Inspired by Great Urban Eateries Nationwide, Osprey Tavern Brings Upscale Cuisine and a Homey Ambiance to Baldwin Park. And it Reflects the Travels of its Adventurous Owner.
Jason Chin was at a loss for words. The owner of Baldwin Park’s Seito Sushi knew he wanted his next restaurant to be a warm yet grand urban tavern with a familiar yet ambitious menu. Articulating that vision,
however, was a challenge.
Then Chin happened to come across the The Gramercy Tavern Cookbook (Clarkson Potter, 2013), a lavish book compiled by Michael Anthony, executive chef and partner at the cozy-but-chic Manhattan mainstay. This year Anthony won one of the most prestigious culinary honors in the U.S. — the James Beard Award as Outstanding Chef.
But it wasn’t so much Anthony’s recipes that inspired Chin. It was the introduction, written by legendary restauranteur Danny Meyer, whose über-successful Union Square Hospitality Group owns Gramercy Tavern and founded Shake Shack.
“It talked about striving for the restaurant to be a cornerstone of the community,” Chin recalls. “That struck a chord with me.”
When Osprey Tavern opened in March, Chin embraced the entire new urban tavern milieu. “I wanted guests to be able to have a nice time in a classy place that’s comfortable and feels like an extension of home,” he says. “But I wanted a chef-driven menu.”
He didn’t see much competition. “The Orlando dining landscape has very few places that offer a unique, higher-level culinary experience without breaking the bank,” notes Chin.
Add Osprey Tavern to that relatively short list.
At the center of the restaurant’s bustling dining room is an enormous bar. The kitchen is exposed and the space is bright, with light oak floors, a white marble bar and brass accents plus weathered wood from a century-old Midwestern barn.
The space feels like it’s been around forever. Yet it also exudes a contemporary energy, thanks to Chin’s wife, Sue, an interior designer. “If you use too many of the surface materials displayed at trade shows, the restaurant can feel commercial,” Chin says. “We were going for inviting and original. I think we nailed that.”
Complementing the colors are handpicked accessories including art, antiques and vintage luggage.
“We see the luggage as symbolic of our travels, which inspired this restaurant,” Chin adds. “We travel primarily to eat, and we were trying all these fantastic places. We were in awe of the dining scenes in places like Chicago, Atlanta and New York.”
In particular, the Chins were impressed with restaurants that offered “a kind of rustic approach to cuisine, but where the food was very well-executed.”
Examples included Chicago’s The Purple Pig and The Publican, New York’s Gramercy Tavern and Minetta Tavern, and San Francisco’s Wayfare Tavern.
For his new restaurant, Chin invited Joseph Burnett to head the kitchen. Burnett was most recently chef de cuisine at The Ravenous Pig. He also spent several years at Norman’s in the same position.
“It was time for Chef Joe to take the limelight,” Chin says, noting that Burnett’s success had previously been in support of other high-profile chefs.
Together, Burnett and Chin created a menu meant to appeal to both traditionalists and more adventurous diners. “Some people will always order the burgers or roast chicken,” Chin says. “And we’ll cater to them and make them feel welcome. But we both want to try to steer the culinary landscape here in Orlando.”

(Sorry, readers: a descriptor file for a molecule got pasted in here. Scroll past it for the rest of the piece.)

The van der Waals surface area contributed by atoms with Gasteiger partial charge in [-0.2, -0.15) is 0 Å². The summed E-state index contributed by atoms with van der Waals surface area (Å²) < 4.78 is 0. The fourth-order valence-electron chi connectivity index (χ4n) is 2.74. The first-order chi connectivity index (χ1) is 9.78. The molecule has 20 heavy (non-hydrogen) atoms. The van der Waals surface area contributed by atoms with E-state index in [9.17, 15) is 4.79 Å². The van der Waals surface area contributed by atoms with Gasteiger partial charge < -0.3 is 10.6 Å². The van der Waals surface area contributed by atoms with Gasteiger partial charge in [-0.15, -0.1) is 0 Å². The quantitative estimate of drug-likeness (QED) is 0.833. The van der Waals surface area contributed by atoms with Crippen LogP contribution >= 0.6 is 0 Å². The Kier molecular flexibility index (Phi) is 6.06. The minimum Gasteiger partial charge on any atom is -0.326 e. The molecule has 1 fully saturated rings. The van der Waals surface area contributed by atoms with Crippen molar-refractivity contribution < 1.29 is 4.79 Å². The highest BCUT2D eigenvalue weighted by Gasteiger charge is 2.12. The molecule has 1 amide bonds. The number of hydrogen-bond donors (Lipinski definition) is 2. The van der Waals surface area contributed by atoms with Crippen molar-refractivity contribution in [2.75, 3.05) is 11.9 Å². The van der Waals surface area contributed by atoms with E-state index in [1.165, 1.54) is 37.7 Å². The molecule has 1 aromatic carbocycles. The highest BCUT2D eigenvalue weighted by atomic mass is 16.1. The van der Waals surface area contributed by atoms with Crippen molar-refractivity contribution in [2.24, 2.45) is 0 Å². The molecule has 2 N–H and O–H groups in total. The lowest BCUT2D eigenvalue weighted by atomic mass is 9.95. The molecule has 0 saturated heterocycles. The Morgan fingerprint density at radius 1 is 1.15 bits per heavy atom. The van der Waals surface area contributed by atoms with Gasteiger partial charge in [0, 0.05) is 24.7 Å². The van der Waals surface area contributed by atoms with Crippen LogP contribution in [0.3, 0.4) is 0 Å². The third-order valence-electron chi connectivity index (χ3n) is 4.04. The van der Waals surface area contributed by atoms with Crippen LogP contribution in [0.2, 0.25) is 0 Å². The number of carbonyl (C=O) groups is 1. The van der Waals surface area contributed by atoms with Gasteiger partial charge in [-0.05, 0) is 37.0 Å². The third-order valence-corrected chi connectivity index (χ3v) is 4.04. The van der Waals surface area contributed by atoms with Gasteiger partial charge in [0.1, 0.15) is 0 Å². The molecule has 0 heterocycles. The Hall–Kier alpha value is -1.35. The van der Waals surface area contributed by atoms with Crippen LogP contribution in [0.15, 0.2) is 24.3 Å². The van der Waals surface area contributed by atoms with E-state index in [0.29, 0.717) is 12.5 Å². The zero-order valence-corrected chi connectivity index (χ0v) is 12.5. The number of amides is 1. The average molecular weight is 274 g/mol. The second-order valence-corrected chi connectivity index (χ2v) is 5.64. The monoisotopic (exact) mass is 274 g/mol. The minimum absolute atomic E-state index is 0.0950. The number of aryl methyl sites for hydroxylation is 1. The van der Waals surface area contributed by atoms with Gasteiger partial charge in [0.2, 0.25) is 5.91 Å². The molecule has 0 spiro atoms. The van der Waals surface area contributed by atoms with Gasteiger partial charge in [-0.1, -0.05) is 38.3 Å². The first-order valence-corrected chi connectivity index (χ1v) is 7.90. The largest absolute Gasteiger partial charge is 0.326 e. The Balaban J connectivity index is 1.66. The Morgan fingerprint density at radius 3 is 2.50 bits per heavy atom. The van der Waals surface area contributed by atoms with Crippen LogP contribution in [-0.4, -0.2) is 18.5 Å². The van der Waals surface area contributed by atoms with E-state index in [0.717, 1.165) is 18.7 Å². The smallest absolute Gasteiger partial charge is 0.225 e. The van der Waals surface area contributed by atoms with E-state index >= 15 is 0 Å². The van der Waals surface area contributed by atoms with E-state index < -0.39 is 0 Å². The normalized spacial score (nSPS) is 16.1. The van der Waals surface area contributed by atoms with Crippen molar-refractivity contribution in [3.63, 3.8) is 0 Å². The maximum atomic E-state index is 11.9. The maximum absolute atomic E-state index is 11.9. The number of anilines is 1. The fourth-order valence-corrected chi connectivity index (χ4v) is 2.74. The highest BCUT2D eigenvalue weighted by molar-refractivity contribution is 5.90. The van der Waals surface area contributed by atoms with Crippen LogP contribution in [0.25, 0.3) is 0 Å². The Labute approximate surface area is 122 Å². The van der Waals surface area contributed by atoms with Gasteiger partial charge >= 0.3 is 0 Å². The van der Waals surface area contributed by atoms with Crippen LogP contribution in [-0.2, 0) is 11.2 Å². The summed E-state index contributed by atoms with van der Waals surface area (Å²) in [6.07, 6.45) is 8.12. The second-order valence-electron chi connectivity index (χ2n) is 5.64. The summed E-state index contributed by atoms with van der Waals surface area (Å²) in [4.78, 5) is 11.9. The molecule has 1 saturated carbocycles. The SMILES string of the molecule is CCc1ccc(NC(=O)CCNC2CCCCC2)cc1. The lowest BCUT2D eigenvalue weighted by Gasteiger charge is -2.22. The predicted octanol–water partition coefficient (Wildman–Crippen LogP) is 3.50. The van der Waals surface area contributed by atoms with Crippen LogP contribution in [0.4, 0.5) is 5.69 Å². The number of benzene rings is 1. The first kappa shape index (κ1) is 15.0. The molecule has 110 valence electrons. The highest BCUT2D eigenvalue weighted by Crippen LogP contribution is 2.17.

Chin has provided Burnett with top-of-the-line tools. For starters, the chef has use of a Josper grill, a European-inspired wood-fired contraption. “It allows for the ultimate expression of rustic cooking,” Chin says. Even peel-and-eat shrimp is enhanced by a Josper charring.
Pizzas doughs, which take two days to make, are baked in a domed stone hearth oven. The pies may be topped with eggplant caponata, lamb neck tikka or ham and cheese, for starters.
That eggplant caponata, like most Osprey dishes, is far from simple. The base consists of smoked, roasted and puréed eggplant mixed with rosemary and orange zest. Topping it is sautéed eggplant braised in burnt honey, caramelized onion and tomato.
“It’s our way of using this underappreciated summer vegetable,” says Burnett.
The steak dinner for two is plenty popular. But diners looking for a more unusual culinary experience can find an array of interesting entrées. For example, the Alaskan king salmon is dusted with a French four-spice (ginger, nutmeg, clove and white pepper) and served atop gnudi — a type of gnocchi made from butter, flour, herb purée and eggs — as well as black radish, artichokes and lobster broth.
Tagliatelle, a pasta, is a creamy concoction you’ll also want to try. The pasta, made with Seminole pumpkin, is tossed with Béarnaise sauce enriched with pumpkin juice and lemon.
Desserts are serious at Osprey Tavern, too. Instead of serving a simple carrot cake, Pastry Chef Kristy Carlucci concocted “peas and carrots,” with cake made from rainbow carrots “that are not only aesthetically pleasing but have a more intense carrot flavor,” says Carlucci.
Sharing the plate is a sweet-pea sponge cake with fresh pea shoots, which provide a crunch. Candied, dehydrated carrot shavings, which Carlucci calls “confetti,” add texture. Carrot curd and brown butter ice cream completes the dish.
If the crowd on a recent Friday evening was any indicator, then Osprey Tavern is becoming the culinary destination Chin had hoped for.
Some, however — usually social media “reviewers” who’ve clearly never been to the kind of places that inspired Chin — question why “tavern” is in the restaurant’s name.
The rest of us have no problem with it. We just order a craft cocktail, a burger or a Wagyu tartare with smoked mayo — and let our neighbors catch up to “tavern’s” evolved definition.
4899 New Broad St., Baldwin Park
(407) 960-7700 • ospreytavern.com